Bollinger shows EV chassis for commercial vehicles

It'll be suitable for Class 3 commercial trucks and carry a 120 kilowatt-hour battery pack.

Sean Szymkowski
It all started with Gran Turismo. From those early PlayStation days, Sean was drawn to anything with four wheels. Prior to joining the Roadshow team, he was a freelance contributor for Motor Authority, The Car Connection and Green Car Reports. As for what's in the garage, Sean owns a 2016 Chevrolet SS, and yes, it has Holden badges.
Sean Szymkowski
2 min read
Bollinger E-Chassis

Coming to a commercial vehicle near you. Maybe.


Remember Bollinger? The Michigan-based startup was one of the first companies to reveal rugged off-road vehicles with all-electric powertrains, but since then, it's gotten a tad lost in the shuffle. It's sort of incredible to think about how many companies plan electric trucks and SUVs these days.

However, Bollinger's been busy. The company revealed on Thursday it will share the B1 and B2 electric truck platform for commercial vehicle applications. This "E-Chassis" is actually the same platform that will underpin the B1 and B2 electric trucks and remains patent pending. Numerous elements that should help create EVs totally suitable to commercial vehicle operators, though.

For example, the platform can house two battery pack sizes. The standard pack will be a 120 kilowatt-hour battery, though a 180 kilowatt-hour battery will be optional. Like the B1 and B2 electric pickups, the commercial chassis will be suitable for Class 3 vehicles, or models with a gross vehicle weight rating between 10,000 and 14,000 pounds. Companies interested in the platform can note this chassis will support up to 5,000 pounds worth of payload.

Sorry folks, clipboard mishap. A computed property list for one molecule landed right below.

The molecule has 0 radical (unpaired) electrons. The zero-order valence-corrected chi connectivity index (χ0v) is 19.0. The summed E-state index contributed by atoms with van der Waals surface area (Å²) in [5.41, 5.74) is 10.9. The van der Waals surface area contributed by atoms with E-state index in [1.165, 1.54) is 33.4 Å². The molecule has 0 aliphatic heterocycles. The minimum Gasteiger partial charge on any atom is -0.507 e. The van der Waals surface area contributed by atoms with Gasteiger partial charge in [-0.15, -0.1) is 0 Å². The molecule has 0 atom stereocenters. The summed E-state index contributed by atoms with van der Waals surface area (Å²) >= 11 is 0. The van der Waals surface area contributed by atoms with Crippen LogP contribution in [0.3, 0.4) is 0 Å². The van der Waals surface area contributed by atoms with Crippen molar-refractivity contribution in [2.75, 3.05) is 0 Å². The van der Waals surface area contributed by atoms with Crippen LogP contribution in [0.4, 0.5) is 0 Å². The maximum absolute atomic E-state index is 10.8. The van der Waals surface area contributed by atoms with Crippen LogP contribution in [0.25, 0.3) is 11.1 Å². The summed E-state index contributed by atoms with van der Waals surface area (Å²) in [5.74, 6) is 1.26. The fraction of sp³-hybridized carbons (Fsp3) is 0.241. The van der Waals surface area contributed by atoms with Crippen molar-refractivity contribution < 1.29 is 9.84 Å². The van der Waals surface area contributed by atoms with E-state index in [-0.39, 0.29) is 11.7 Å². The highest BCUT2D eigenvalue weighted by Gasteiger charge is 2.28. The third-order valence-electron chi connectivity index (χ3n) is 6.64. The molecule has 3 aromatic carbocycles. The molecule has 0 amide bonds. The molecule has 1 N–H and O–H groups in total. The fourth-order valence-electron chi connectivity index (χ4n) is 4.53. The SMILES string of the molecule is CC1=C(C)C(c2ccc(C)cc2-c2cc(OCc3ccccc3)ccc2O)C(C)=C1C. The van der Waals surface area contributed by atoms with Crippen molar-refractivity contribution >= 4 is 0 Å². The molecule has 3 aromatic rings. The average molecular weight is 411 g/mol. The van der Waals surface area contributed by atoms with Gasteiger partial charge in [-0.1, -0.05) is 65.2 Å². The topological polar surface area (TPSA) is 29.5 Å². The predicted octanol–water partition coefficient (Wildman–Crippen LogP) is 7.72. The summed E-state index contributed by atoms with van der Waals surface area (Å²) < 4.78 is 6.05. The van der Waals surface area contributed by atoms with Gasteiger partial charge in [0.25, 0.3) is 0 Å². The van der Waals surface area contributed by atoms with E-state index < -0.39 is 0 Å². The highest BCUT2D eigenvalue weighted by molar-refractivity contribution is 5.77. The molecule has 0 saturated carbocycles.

Bollinger B1 and B2 look sharp... literally

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Plenty of other engineering bits will translate from the B1 and B2 to commercial applications. There will still be two electric motors, all-wheel drive, hydraulic power steering and a 5-15 kilowatt onboard charger. Front- and rear-wheel drive are also possible with the configurable nature of the chassis.

Bollinger didn't name any particular partnerships alongside the commercial chassis announcement, but it seems inevitable. Plenty of companies continue to seek out off-the-shelf alternatives to purchasing vans or trucks with an internal-combustion engine. Amazon went as far as partnering with another startup, Rivian, to make a purpose-built delivery van for Prime deliveries.

Back at Bollinger, the company said it will build the chassis alongside the B1 and B2 electric pickups. Companies will have access to it starting in 2021. Those looking for one of the startup's first pedestrian vehicles can place a $1,000 deposit that goes toward the final price of $125,000 before options.

Watch this: Bollinger B1 and B2 are 614-horsepower electric beasts